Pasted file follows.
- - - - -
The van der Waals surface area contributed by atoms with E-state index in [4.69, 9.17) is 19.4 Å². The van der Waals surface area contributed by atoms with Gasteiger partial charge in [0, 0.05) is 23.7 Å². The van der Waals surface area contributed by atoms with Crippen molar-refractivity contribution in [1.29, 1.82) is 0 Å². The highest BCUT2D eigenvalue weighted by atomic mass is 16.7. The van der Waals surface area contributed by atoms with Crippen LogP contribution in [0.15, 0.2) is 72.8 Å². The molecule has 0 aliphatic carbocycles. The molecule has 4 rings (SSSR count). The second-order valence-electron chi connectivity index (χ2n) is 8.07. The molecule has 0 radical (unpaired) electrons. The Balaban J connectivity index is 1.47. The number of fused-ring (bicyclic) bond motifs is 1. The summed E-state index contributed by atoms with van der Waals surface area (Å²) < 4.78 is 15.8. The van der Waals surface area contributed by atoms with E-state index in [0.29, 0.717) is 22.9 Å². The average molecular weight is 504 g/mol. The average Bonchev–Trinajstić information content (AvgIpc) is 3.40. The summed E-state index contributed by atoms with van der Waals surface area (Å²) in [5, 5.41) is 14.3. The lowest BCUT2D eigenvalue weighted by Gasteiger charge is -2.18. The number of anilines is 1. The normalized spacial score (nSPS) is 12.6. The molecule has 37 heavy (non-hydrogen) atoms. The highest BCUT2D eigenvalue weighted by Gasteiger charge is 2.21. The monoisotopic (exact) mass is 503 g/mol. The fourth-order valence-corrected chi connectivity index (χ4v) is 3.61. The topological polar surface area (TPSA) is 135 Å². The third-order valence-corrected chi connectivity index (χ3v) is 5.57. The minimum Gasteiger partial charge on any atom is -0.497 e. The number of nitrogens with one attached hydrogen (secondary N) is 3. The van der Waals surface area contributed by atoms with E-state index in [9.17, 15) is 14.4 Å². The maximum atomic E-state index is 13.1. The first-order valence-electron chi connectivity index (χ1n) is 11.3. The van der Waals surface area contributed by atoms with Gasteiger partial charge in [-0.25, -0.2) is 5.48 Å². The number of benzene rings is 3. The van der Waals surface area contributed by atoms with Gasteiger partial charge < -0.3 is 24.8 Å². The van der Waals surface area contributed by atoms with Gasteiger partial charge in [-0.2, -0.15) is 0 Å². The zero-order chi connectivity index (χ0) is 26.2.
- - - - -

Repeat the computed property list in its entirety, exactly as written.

The van der Waals surface area contributed by atoms with E-state index in [4.69, 9.17) is 19.4 Å². The van der Waals surface area contributed by atoms with Gasteiger partial charge in [0, 0.05) is 23.7 Å². The van der Waals surface area contributed by atoms with Crippen molar-refractivity contribution in [1.29, 1.82) is 0 Å². The highest BCUT2D eigenvalue weighted by atomic mass is 16.7. The van der Waals surface area contributed by atoms with Crippen LogP contribution in [0.15, 0.2) is 72.8 Å². The molecule has 0 aliphatic carbocycles. The molecule has 4 rings (SSSR count). The second-order valence-electron chi connectivity index (χ2n) is 8.07. The molecule has 0 radical (unpaired) electrons. The Balaban J connectivity index is 1.47. The number of fused-ring (bicyclic) bond motifs is 1. The summed E-state index contributed by atoms with van der Waals surface area (Å²) < 4.78 is 15.8. The van der Waals surface area contributed by atoms with E-state index in [0.29, 0.717) is 22.9 Å². The average molecular weight is 504 g/mol. The average Bonchev–Trinajstić information content (AvgIpc) is 3.40. The summed E-state index contributed by atoms with van der Waals surface area (Å²) in [5, 5.41) is 14.3. The lowest BCUT2D eigenvalue weighted by Gasteiger charge is -2.18. The number of anilines is 1. The normalized spacial score (nSPS) is 12.6. The molecule has 37 heavy (non-hydrogen) atoms. The highest BCUT2D eigenvalue weighted by Gasteiger charge is 2.21. The monoisotopic (exact) mass is 503 g/mol. The fourth-order valence-corrected chi connectivity index (χ4v) is 3.61. The topological polar surface area (TPSA) is 135 Å². The third-order valence-corrected chi connectivity index (χ3v) is 5.57. The minimum Gasteiger partial charge on any atom is -0.497 e. The number of nitrogens with one attached hydrogen (secondary N) is 3. The van der Waals surface area contributed by atoms with E-state index in [9.17, 15) is 14.4 Å². The maximum atomic E-state index is 13.1. The first-order valence-electron chi connectivity index (χ1n) is 11.3. The van der Waals surface area contributed by atoms with Gasteiger partial charge in [-0.25, -0.2) is 5.48 Å². The number of benzene rings is 3. The van der Waals surface area contributed by atoms with Gasteiger partial charge < -0.3 is 24.8 Å². The van der Waals surface area contributed by atoms with Gasteiger partial charge in [-0.2, -0.15) is 0 Å². The zero-order chi connectivity index (χ0) is 26.2.